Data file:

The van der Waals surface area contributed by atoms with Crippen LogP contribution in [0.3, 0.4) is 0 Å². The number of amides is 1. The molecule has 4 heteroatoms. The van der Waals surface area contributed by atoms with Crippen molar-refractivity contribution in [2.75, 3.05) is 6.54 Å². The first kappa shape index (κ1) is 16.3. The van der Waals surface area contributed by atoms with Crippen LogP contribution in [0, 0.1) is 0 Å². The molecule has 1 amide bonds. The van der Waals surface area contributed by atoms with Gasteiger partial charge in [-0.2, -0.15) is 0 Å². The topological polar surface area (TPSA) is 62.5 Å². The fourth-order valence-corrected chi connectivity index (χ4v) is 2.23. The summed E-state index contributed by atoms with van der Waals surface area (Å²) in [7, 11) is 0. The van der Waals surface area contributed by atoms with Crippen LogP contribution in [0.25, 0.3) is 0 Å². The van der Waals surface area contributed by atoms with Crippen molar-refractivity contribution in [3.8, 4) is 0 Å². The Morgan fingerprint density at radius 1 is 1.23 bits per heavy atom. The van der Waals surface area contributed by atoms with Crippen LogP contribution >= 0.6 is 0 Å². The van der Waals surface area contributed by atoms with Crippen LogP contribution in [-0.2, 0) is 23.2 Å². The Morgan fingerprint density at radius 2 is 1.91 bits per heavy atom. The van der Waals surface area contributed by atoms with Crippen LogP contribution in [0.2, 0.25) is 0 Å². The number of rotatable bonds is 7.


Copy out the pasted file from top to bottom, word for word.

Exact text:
The van der Waals surface area contributed by atoms with Crippen LogP contribution in [0.3, 0.4) is 0 Å². The number of amides is 1. The molecule has 4 heteroatoms. The van der Waals surface area contributed by atoms with Crippen molar-refractivity contribution in [2.75, 3.05) is 6.54 Å². The first kappa shape index (κ1) is 16.3. The van der Waals surface area contributed by atoms with Crippen LogP contribution in [0, 0.1) is 0 Å². The molecule has 1 amide bonds. The van der Waals surface area contributed by atoms with Gasteiger partial charge in [-0.2, -0.15) is 0 Å². The topological polar surface area (TPSA) is 62.5 Å². The fourth-order valence-corrected chi connectivity index (χ4v) is 2.23. The summed E-state index contributed by atoms with van der Waals surface area (Å²) in [7, 11) is 0. The van der Waals surface area contributed by atoms with Crippen LogP contribution in [0.25, 0.3) is 0 Å². The van der Waals surface area contributed by atoms with Crippen molar-refractivity contribution in [3.8, 4) is 0 Å². The Morgan fingerprint density at radius 1 is 1.23 bits per heavy atom. The van der Waals surface area contributed by atoms with Crippen LogP contribution >= 0.6 is 0 Å². The van der Waals surface area contributed by atoms with Crippen LogP contribution in [-0.2, 0) is 23.2 Å². The Morgan fingerprint density at radius 2 is 1.91 bits per heavy atom. The van der Waals surface area contributed by atoms with Crippen LogP contribution in [0.2, 0.25) is 0 Å². The number of rotatable bonds is 7.